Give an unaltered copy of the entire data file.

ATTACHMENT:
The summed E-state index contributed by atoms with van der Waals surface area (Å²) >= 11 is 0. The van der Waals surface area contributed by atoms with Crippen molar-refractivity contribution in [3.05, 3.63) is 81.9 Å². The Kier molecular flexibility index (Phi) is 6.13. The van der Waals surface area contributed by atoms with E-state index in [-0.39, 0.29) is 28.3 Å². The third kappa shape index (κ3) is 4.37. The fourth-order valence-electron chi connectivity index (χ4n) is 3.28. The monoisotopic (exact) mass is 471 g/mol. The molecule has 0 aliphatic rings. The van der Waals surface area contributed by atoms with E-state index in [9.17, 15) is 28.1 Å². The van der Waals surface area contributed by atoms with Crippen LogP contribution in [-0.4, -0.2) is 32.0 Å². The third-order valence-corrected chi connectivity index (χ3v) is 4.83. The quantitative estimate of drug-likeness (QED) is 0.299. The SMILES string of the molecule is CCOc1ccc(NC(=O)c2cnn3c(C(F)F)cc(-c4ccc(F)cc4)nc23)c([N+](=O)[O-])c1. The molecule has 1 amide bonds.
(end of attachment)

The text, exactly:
The summed E-state index contributed by atoms with van der Waals surface area (Å²) >= 11 is 0. The van der Waals surface area contributed by atoms with Crippen molar-refractivity contribution in [3.05, 3.63) is 81.9 Å². The Kier molecular flexibility index (Phi) is 6.13. The van der Waals surface area contributed by atoms with E-state index in [-0.39, 0.29) is 28.3 Å². The third kappa shape index (κ3) is 4.37. The fourth-order valence-electron chi connectivity index (χ4n) is 3.28. The monoisotopic (exact) mass is 471 g/mol. The molecule has 0 aliphatic rings. The van der Waals surface area contributed by atoms with E-state index in [9.17, 15) is 28.1 Å². The van der Waals surface area contributed by atoms with Crippen LogP contribution in [-0.4, -0.2) is 32.0 Å². The third-order valence-corrected chi connectivity index (χ3v) is 4.83. The quantitative estimate of drug-likeness (QED) is 0.299. The SMILES string of the molecule is CCOc1ccc(NC(=O)c2cnn3c(C(F)F)cc(-c4ccc(F)cc4)nc23)c([N+](=O)[O-])c1. The molecule has 1 amide bonds.